Objective

To conduct a systematic review of studies that used registered dietitian nutritionists (RDNs) or registered nurses (RNs) to deliver pharmacological therapy using protocols for diabetes, dyslipidemia, or hypertension.

Research Design and Methods

A database search of PubMed, the Cochrane Central Register of Controlled Trials, Ovid, and the Cumulative Index to Nursing and Allied Health Literature was conducted of literature published from 1 January 2000 to 31 December 2019.

Results

Twenty studies met the inclusion criteria, representing randomized controlled trials (12), retrospective (1) and prospective cohort design studies (6), and time series (1). In all, the studies include 7,280 participants with a median study duration of 12 months (range 6–25 months). Fifteen studies were led by RNs alone, two by RDNs, and three by a combination of RDNs and RNs. All demonstrated improvements in A1C, blood pressure, or lipids. Thirteen studies provided a lifestyle behavior change component in addition to medication protocols.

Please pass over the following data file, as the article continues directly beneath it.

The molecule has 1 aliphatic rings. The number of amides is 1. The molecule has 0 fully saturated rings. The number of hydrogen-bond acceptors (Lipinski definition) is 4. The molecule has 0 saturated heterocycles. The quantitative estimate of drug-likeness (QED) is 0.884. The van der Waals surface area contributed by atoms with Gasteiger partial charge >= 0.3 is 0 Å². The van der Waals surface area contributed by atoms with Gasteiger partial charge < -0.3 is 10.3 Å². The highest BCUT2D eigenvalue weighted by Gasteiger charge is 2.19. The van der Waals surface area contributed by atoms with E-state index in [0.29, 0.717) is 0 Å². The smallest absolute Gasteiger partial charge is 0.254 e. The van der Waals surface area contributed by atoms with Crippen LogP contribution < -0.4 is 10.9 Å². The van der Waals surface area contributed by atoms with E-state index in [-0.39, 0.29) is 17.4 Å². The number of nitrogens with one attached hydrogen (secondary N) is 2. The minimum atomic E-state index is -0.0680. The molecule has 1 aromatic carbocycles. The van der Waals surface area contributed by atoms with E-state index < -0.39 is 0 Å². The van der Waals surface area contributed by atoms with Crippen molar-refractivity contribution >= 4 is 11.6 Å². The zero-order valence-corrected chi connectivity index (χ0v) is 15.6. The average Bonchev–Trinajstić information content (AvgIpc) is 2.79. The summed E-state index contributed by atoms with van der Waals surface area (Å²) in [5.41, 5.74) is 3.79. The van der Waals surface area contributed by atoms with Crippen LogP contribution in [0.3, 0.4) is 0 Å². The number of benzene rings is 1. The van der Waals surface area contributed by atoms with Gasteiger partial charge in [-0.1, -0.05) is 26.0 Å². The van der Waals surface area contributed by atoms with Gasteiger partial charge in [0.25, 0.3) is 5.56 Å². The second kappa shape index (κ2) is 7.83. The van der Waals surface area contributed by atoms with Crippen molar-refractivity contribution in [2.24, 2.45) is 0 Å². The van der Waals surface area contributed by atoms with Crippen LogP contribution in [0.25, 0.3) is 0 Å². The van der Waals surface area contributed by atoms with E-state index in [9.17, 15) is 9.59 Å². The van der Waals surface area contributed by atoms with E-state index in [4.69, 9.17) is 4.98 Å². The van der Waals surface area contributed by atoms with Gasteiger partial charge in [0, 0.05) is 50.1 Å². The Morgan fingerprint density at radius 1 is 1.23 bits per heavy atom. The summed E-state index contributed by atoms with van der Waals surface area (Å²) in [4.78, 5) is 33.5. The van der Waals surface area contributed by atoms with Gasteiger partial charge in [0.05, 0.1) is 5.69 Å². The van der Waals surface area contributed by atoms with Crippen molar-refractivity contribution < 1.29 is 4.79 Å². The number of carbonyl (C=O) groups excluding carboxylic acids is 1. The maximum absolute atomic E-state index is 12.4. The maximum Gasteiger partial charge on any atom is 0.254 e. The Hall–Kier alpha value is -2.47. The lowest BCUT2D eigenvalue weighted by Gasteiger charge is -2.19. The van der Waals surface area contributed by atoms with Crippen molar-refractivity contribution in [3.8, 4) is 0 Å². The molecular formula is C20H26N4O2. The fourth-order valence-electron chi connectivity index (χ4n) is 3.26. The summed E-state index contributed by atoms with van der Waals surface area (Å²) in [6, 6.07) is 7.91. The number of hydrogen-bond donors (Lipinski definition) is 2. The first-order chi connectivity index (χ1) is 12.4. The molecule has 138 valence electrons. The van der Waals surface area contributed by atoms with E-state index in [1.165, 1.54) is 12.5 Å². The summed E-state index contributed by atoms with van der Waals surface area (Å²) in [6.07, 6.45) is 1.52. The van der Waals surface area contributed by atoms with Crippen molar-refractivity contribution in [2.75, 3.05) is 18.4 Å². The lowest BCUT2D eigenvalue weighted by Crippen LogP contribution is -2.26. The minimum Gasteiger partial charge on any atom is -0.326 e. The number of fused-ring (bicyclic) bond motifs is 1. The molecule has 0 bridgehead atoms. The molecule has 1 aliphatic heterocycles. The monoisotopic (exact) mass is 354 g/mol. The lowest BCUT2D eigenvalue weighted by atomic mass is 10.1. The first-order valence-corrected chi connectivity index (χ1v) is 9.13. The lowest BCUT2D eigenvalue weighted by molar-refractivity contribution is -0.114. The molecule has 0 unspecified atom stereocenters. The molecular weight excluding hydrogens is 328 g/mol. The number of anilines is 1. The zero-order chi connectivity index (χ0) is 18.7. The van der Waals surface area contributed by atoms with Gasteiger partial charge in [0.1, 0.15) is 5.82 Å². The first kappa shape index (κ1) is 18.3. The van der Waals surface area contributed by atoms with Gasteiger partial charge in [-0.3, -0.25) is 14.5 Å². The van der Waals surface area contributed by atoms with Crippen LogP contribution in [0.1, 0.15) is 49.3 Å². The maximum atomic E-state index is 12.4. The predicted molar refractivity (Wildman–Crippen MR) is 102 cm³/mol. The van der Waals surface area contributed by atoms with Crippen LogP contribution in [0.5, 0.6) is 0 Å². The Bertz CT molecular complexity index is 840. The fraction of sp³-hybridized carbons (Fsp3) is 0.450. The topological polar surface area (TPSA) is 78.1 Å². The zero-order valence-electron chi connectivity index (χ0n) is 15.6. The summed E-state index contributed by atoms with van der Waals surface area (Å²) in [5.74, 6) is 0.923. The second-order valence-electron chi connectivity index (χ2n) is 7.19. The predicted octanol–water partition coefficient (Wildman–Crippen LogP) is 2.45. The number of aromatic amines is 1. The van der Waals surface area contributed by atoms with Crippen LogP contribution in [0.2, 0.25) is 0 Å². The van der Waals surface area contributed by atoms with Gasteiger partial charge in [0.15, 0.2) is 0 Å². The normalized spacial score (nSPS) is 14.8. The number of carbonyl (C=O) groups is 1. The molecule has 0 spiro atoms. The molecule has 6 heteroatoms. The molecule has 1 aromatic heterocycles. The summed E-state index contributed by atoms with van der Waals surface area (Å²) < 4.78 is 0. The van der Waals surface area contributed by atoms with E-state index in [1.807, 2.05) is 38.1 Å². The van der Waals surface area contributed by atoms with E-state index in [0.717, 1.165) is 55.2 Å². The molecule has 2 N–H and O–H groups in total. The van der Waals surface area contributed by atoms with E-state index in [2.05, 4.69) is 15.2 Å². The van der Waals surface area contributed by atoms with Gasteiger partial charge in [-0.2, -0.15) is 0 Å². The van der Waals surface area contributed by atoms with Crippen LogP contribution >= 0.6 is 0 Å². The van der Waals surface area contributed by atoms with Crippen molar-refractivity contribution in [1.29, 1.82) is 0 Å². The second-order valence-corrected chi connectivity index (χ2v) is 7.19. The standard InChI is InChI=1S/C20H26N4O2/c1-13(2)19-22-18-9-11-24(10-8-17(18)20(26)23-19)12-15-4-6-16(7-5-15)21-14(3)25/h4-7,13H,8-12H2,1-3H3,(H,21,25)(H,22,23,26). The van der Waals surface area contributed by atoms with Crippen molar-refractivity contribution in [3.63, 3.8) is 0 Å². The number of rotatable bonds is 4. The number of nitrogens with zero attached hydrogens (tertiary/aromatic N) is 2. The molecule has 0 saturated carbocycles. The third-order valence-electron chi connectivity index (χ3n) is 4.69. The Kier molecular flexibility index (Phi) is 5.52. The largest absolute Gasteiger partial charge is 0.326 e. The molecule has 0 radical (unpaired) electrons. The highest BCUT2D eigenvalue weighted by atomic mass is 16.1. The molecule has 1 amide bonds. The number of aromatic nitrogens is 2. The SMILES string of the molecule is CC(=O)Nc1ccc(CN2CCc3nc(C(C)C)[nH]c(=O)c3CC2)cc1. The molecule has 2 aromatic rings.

Conclusion

This systematic review provides evidence that RDN- and RN-led medication management using physician-approved protocols or treatment algorithms can lead to clinically significant improvements in diabetes, dyslipidemia, and hypertension management and is as good or better than usual care.

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